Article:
Karla Fuller

New York, NY, US
Field of Work 
City University of New York
Job Title or "Student" 
Assistant Professor
Stella and Charles Guttman Community College
Biological Sciences with a concentration in Cancer Biology
Education Level 
Profile Biography 
I have always wanted to be a scientist. In elementary school, my mom had an administrative position in a University of Oklahoma Chemistry Lab. She brought me to work with her often and the graduate students in the lab let me hang around and watch them do their thing. I fell in love with it! Case in point: my Second grade science project was a demonstration in colorimetry. In high school, because I had a really great biology and chemistry teacher, I became interested in drug discovery and disease treatment. I began to consider a career in biochemistry.

After high school graduation, I left my home state of Oklahoma on a full academic scholarship to major in Biology at Texas Southern University (a mid-size HBCU in Houston, Texas). My first summer research project was in a pathobiology lab and I decided then and there I wanted to be a biologist and study diseases. The research opportunities I had during the rest of my college career helped me focus my attention on cancer research. After four years of education (both academic and social), I migrated north to Purdue University and spent the next six years obtaining my Ph.D. in Cancer Biology.

During my time at Purdue, I got my first taste of teaching. I started off as a teaching assistant and eventually taught my own summer courses. I also became active in recruiting and retaining students of color through several university-sponsored programs. I found teaching to be exhilarating. Being in the classroom was definitely a challenge, but it was also extremely rewarding. These combined experiences helped me realize I had a passion for improving educational access and opportunities for students of color. I also began to consider a career in college teaching (previously, I was pretty devoted to pursuing a career in cancer research).

After getting my Ph.D., I accepted a post-doctoral appointment at M.D. Anderson Cancer Center at a research facility in Smithville, TX. I continued my cancer research, but also had the opportunity to become a formal mentor to first-year graduate students of color. I also - finally! - got to design and teach my own course. It turns out, I was extremely good at both of these things! Most importantly, I began to see how important it is for students of color and female students to have mentors who look like them. I also began to notice how hard it was to find that synergy in the STEM fields. Through many conversations with my very supportive research mentor, I started to look for opportunities elsewhere that would allow me to foster these new-found talents. Although I understood that this likely meant saying goodbye to my dreams of curing cancer (maybe for just a little while, maybe forever), I knew that I would feel more fulfilled if I charted a new career course.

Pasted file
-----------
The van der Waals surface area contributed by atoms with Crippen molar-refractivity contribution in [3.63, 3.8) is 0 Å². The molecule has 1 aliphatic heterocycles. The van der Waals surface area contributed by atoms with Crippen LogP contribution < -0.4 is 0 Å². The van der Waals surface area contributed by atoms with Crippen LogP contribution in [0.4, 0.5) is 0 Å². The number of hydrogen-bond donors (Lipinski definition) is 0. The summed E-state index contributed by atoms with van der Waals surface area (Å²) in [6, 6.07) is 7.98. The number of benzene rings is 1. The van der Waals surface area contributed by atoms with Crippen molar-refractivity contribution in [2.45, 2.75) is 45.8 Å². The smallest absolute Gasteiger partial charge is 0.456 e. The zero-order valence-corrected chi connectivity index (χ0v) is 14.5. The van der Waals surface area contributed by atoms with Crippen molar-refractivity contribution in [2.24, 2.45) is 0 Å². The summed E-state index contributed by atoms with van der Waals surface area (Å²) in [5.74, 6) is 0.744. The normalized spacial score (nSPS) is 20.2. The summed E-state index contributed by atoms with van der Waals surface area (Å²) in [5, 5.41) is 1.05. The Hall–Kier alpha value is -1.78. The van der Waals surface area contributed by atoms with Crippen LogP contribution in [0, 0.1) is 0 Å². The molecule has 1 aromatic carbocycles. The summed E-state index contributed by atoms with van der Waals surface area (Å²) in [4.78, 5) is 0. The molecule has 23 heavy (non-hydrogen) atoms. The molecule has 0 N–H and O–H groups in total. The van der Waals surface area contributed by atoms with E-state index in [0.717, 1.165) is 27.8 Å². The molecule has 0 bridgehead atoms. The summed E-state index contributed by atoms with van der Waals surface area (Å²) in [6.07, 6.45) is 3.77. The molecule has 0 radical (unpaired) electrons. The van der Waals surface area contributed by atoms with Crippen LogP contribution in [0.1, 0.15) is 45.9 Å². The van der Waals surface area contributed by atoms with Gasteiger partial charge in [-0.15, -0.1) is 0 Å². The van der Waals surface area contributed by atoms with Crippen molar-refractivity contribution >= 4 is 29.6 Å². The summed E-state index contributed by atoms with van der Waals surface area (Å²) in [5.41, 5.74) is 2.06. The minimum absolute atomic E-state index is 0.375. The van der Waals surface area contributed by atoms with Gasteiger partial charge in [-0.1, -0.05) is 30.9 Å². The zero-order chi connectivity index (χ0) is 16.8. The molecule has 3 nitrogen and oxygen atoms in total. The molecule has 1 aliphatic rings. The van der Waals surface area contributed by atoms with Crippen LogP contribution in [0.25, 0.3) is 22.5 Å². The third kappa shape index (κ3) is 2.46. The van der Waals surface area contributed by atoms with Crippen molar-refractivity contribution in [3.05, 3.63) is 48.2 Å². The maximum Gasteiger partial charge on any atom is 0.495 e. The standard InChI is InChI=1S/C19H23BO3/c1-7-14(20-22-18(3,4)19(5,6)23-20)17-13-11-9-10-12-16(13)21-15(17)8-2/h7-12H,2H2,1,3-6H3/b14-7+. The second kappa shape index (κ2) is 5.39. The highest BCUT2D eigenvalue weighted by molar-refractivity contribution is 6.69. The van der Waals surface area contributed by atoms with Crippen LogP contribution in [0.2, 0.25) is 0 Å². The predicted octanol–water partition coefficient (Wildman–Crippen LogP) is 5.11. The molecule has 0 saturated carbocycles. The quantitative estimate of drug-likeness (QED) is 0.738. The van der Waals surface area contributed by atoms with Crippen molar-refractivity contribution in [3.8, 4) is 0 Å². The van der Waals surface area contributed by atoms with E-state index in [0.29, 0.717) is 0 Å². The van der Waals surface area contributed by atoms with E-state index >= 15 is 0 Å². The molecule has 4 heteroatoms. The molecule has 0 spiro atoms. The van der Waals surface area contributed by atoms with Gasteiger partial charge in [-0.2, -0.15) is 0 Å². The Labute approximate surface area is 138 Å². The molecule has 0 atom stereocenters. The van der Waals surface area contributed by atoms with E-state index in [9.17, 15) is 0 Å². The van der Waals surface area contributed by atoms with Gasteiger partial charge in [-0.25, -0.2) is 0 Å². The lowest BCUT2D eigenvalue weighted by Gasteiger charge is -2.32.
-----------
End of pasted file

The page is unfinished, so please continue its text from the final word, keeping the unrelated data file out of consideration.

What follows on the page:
My search led me to Bellevue College - in Bellevue, WA (a suburb of Seattle) - where I became the Program Manager of the Science and Math Institute. This was a brand new program with a mission to increase the number of students majoring in STEM and entering STEM career fields. I also had the opportunity to create and teach a course called Cancer Biology to students in the new Dosimetry degree program. It was kismet! All of my passions - teaching, mentoring, educational access and cancer research - in one place! In addition, I got to travel the state of Washington touting the awesomeness of science and math to kids from kindergarten to college. It seemed like a perfect fit.

Then, life happened. My family found ourselves -quite abruptly- living in Jersey City, NJ. But, it must have been fate! One year later, I joined a group of visionary thinkers in the New Community College Initiative (now Stella and Charles Guttman Community College) in 2010 as the first founding faculty member with the project. Again, I found a place where I could combine my passions. Because of the student population in New York City, I find myself working mostly with students of color, many of whom have told me that I am the first black scientist they've ever met! I absolutely love teaching at a college where we are working as an institution to remove the barriers of higher education for historically underserved students.

Even though we are still at the beginning of our journey, I am hopeful about what we have begun to create here at GCC. It is a privilege to work with such a diverse student population, including many first generation college students. I hope to continue my mission of increasing the number of students in STEM fields by being a role model of what students can achieve!
Writing/blogging, Dance, Reading, Travel, Sports, Other
Race & Ethnicity 
Black or African American
Level of Participation 
After-school visit, In-school visit, Online role model, Summer camp visit
My Experience 
I have been a Role Model 3-4 times.
Evenings, Weekdays
Career exploration activities, Field trip hosting, Fun demonstrations or materials, Hands-on activities for students, Identifying other role models
Program Affiliation 
Girl Scouts
Other Interests 

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